The threshold set for migration purposes, in this case, is set far above the level of the minimum wage and people who are earning this sort of money would not typically be entitled to benefits. It is fairly close to the median UK income, I believe. But when you factor-in a family, then the range of benefits (including child benefit) which become available increases. We're not talking about a person on job-seekers' allowance or income support. We're not talking about a really, genuinely low level of income. But between the 'minimum wage' level of income and the threshold set by the Government for immigration purposes, there lie a range of benefits to which families might be entitled.

    A couple of points on that. First, many of these 'benefits' are in the form of tax breaks for families, and while that does mean a cost to the tax-payer, it is not exactly the same thing as is often imagined - handing out money to non-working immigrants. Second, even after the threshold has been reached (and/or exceeded), a family will still be entitled to certain benefits such as child benefit.

    Third, as the Government is slashing benefits entitlement across the board, it ought, properly, to keep this threshold under review, as the argument for it disappears if the immigrating partner would no longer be entitled to benefits anyway.

    Finally, it is absurd that the incoming spouse's savings and income are completely disregarded. A highly skilled professional with a high income, lots of spare cash tucked away in the bank is treated in exactly the same way as a unskilled, debt-ridden spouse. That is to say, they are on the wrong end of a politically motivated policy. Doing things like setting income thresholds is one of the very few ways in which the UK Government really can deliver on its promise to reduce immigration. But it's not just immigration. It's very much like this across the board with Government policies. Target the law-abiding with tougher regulations because there's not very much you can do about those who are hell-bent on circumventing the rules.

  8. #98

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    Excellent post M Khan. I think the best way to "fight" this policy is to undermine the "logic" by which the Government sells it - which I think you did well. Now... how to publicise???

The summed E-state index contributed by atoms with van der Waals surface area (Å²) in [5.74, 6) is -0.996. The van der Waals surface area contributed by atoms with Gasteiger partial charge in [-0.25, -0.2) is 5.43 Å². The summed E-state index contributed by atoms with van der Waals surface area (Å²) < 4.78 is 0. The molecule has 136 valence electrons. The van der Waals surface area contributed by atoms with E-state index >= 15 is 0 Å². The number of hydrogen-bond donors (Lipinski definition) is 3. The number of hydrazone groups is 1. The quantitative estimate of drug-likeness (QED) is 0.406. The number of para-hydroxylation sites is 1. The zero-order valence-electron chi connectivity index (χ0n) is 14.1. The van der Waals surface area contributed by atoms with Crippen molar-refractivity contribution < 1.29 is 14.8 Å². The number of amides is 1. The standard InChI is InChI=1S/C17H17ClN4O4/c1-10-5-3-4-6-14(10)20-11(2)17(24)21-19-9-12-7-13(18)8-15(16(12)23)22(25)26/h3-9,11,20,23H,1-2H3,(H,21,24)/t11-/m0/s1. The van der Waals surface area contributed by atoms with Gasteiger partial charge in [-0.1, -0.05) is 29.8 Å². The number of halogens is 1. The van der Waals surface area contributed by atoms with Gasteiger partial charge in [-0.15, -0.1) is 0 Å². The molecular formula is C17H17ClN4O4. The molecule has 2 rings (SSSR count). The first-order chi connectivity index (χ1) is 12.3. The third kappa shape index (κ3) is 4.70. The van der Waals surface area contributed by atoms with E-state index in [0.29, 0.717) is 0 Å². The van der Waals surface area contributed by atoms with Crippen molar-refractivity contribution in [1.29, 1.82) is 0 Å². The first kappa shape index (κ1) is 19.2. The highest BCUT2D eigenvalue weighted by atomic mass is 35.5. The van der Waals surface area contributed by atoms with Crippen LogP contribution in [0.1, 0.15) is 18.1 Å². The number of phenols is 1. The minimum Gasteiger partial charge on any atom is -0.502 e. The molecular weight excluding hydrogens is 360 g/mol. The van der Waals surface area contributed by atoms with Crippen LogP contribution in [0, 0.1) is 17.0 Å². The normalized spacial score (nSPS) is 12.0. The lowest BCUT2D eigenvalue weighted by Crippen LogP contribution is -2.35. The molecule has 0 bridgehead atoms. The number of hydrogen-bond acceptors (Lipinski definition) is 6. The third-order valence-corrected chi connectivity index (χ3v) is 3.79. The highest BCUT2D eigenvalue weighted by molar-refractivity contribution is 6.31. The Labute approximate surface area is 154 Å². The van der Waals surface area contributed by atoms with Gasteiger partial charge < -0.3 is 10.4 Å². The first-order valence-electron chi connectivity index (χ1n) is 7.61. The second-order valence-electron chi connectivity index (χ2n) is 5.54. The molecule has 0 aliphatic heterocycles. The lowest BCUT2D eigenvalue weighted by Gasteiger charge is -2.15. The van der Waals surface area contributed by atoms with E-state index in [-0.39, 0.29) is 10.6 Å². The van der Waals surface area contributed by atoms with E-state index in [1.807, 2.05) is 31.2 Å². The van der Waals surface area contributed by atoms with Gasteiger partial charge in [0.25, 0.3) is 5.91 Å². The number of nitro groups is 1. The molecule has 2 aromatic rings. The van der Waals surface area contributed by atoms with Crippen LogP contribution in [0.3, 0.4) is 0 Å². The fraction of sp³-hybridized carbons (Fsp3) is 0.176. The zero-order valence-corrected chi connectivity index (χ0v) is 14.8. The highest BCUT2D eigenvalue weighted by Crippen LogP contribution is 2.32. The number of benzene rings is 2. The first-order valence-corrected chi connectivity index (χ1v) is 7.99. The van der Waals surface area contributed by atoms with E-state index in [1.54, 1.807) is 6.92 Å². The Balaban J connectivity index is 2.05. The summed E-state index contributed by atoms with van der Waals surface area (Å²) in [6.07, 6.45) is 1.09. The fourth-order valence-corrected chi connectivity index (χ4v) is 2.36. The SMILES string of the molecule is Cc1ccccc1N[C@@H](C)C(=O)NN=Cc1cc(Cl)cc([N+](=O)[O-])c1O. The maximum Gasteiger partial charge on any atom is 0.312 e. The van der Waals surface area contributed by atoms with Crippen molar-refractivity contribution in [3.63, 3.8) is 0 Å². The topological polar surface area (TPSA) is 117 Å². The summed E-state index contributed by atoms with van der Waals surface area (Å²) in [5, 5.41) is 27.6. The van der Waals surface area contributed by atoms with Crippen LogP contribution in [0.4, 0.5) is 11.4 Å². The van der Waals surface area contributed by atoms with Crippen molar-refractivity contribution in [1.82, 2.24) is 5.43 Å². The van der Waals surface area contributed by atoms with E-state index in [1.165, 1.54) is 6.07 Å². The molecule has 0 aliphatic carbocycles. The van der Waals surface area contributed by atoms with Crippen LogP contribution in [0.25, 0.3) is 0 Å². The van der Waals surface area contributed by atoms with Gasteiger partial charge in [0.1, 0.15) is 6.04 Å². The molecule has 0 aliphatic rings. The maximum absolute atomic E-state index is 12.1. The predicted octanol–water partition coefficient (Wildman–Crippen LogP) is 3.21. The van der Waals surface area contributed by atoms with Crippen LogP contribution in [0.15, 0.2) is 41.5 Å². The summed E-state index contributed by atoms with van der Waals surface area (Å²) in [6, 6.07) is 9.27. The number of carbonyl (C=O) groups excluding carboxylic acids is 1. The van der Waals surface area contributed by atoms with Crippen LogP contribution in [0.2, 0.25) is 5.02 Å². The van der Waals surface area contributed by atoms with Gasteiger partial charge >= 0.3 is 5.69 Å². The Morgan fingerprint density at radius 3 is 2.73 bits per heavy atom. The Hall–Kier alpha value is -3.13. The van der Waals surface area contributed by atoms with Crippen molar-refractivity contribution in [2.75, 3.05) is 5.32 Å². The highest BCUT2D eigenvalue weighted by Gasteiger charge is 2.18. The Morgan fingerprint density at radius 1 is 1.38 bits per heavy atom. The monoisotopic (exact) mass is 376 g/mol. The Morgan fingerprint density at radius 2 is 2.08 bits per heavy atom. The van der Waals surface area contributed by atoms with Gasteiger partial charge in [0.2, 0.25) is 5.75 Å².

9. #99

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    Quote Originally Posted by HK_Katherine:
    Excellent post M Khan. I think the best way to "fight" this policy is to undermine the "logic" by which the Government sells it - which I think you did well. Now... how to publicise???
    Sadly, in the grand scheme of things, all a Government ever has to do with an issue like this is to deflect. It is one among thousands of issues and no single one of them is an election-breaker. So, while the logic may be fundamentally flawed, anything short of sustained, prime time TV criticism from a host of top celebrity names just isn't going to draw the Government into issuing anything more than a pro forma response. And even then they can still largely rely on deflection. The policy was approved by Parliament. Immigration is a key concern of the People and controlling it is a Manifesto Pledge. A popular mandate for the policy was established through democratic re-election of the Government. Judged to be lawful by the courts. These are tough economic times and we can't afford to play loose with the country's finances by supporting incoming foreigners, especially when so many Britons are being asked to make savings. Etc., etc., etc..

  10. #100

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    Going home poor becoming less attractive than ever. Not only can you not get your foreign wife in but benefit eligibility could be delayed. Less and less of a safety net.

    Not clear from the article whether tax credits for expats returning from non-EU countries are specifically included, but that must be the implication.

    Cameron could extend tax credits ban to British expats to reach EU deal | Politics | The Guardian